Philadelphia Phillies Pete Rose grins as he peers past World Series Championship trophy during victory rally following parade watched by more than half a million cheering fans in Philadelphia Wednesday, Oct. 23, 1980. The Phillies beat the Kansas City Royals to win their first World Series. (AP Photo/Rusty Kennedy)
FILE - In this June 3, 1981 file photo, Philadelphia Phillies' Pete Rose dives headfirst for third base during a baseball game against the New York Mets in Philadelphia. Even Rose, the man who made the headfirst slide fashionable, says there's a time and place to be prudent. As in, no need to get your nose bashed in at home plate. (AP Photo/Rusty Kennedy, File)
Phillies Pete Rose chew the bill of his cap on Wednesday night, June 11, 1981 after returning to dugout following his third strike out in game against the Houston Rockets in Philadelphia. Rose tied Stan Musial's career National League hitting record at 3,630 in first inning, but was unable to break the record in the next three times at the plate. (AP Photo/Shane)
Phillies Pete Rose watches in disbelief as umpire Joe West ruled a foul ball instead of a wild pitch with Rose at bat in a game against the Cubs in Philadelphia, Tuesday, night, on Sept. 21, 1983. A wild pitch would have allowed Ivan DeJesas to score from third base. (AP Photo/Peter Morgan)
Pete Rose gestures as he talks to reporters at a press conference in Philadelphia Tuesday, Oct. 19, 1983 where it was announced that the Phillies ball club would not renew his contract for next year. (AP Photo/Peter Morgan)
Cincinnati Reds batter Pete Rose waves one finger as he celebrates at first base after singling in the first inning of the game to break Ty Cobb's record on in Cincinnati, Ohio on Sept. 11, 1985. (AP Photo/Charles Robinson)
Cincinnati Reds Pete Rose tips his cap to acknowledge applause from fans on a day of tribute to Pete Rose prior to the Philadelphia Phillies game at Veteran's Memorial Stadium in Philadelphia, Sunday, July 6, 1986. (AP Photo/Charles Krupa)
Pete Rose is seen in 1988, location unknown. (AP Photo)
Cincinnati Reds manager Pete Rose talks with members of the press following the Cardinals-Reds baseball game Friday, May 12, 1989 in St. Louis. Rose had nothing to say about the National League's investigation into his suspected gambling activities. (AP Photo)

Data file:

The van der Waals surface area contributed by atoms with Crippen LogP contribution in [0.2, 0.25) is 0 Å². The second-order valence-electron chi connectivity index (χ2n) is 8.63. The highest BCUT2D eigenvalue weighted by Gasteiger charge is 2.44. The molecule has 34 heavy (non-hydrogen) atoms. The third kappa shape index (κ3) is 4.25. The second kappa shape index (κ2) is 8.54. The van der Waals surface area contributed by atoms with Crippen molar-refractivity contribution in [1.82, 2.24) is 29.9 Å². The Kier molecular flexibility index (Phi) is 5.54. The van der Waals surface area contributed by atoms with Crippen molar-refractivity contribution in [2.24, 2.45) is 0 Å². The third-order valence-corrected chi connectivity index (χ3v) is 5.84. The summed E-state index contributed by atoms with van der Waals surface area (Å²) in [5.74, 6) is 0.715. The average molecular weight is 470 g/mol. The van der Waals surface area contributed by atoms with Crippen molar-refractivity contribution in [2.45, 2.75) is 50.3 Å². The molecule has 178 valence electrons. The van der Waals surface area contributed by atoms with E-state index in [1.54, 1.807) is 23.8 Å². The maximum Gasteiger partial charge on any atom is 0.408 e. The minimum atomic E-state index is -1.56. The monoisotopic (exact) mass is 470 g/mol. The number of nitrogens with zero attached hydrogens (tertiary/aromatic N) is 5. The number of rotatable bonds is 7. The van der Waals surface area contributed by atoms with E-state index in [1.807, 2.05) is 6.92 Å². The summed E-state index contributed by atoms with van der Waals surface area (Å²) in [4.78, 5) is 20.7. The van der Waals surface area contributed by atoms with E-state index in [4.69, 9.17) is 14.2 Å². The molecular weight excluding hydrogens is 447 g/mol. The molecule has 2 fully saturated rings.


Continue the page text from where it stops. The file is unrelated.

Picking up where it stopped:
Cincinnati Reds Manager Pete Rose bites his tongue Wednesday, June 22, 1989, during his team's two losses to the Atlanta Braves in a doubleheader at Atlanta. The Braves won the first game, 4-3, the second 1-0. (AP Photo/Charles Kelly)
Cincinnati Reds Manager Pete Rose enters Riverfront Stadium Thursday, August 24, 1989 prior to his press conference. (AP Photo/David Kohl)
Former Cincinnati Reds manager Pete Rose answers questions during an interview in Cincinnati Thursday, Nov. 10, 1989. Riverfront Stadium, home of the National League club, is visible in the background. (AP Photo/Al Behrman)
Former Cincinnati Reds manager Pete Rose smiles during a press conference in Cincinnati, Ohio on July 23, 1991. Rose announced that he had finished his community service for cheating on his income taxes. (AP Photo/Al Behrman)
Former Cincinnati Reds player Pete Rose signs a bat at the autograph show in New York on Saturday, March 9, 1991. The man at right is unidentified. (AP Photo/Mike Albans)
Baseball great Pete Rose talks to reporters at Veterans Stadium in Philadelphia Thursday, June 19, 1997. Rose, whose gambling got him banned from baseball in 1989, said Thursday he feels his induction into the Hall of Fame is inevitable. Rose returned to the city where he helped the Phillies win the World Series in 1980, to sign autographs at an annual Phillies-sponsored charity event. (AP Photo/ George Widman)
Major League Baseball's all-time hit leader, Pete Rose, ponders a moment before answering a question from the media during a news conference prior to the weather-delayed Celebrity Old-Timers Classic baseball game at Dunn Tire Park in Buffalo, N.Y., on Saturday, July 15, 2000. (AP Photo/Don Heupel)
Baseball player Pete Rose speaks during a news conference organized by the sport brand Pony in Beverly Hills, Calif., Tuesday, May 14, 2002. Rose, who holds the Major League Baseball record for most hits with 4,256, is not in the Hall of Fame. Pony announced the launch of an advertisement campaign based on questioning what they call "the greatest sports injustice of all time." Featured in the ads are Pete Rose and football players Jack Tatum and Kenny Stabler, none of whom are in their respective sports' Hall of Fame. (AP Photo/Nick Ut)
Pete Rose stands on the field at Cinergy Field, Monday, Sept. 23, 2002, in Cincinnati. For the first time since 1986, Rose will step into the batter's box at Cinergy Field and take his hacks in a celebrity softball game to mark the stadium's closing. (AP Photo/Al Behrman)
Pete Rose signs copies of his new book 'Pete Rose: My Prison Without Bars,' in New York, Friday, Jan. 9, 2004. In the book, Rose repeatedly challenges the report on his gambling by John Dowd and the accusations made by his former associates before he accepted a lifetime ban in August 1989.(AP Photo/Gregory Bull)
Pete Rose talks to members of the media during a news conference at the opening of an exhibit about him at the Cincinnati Reds Hall of Fame Museum in Cincinnati Tuesday, March 13, 2007. (AP Photo/Tom Uhlman)
Former Major League Baseball player Steve Garvey, left, throws out the ceremonial first pitch along with Pete Rose at Steve Garvey's Celebrity Softball Game for ALS Research (also known as Lou Gehrig's disease), Saturday, July 10, 2010, in Malibu, Calif. (AP Photo/Mark J. Terrill)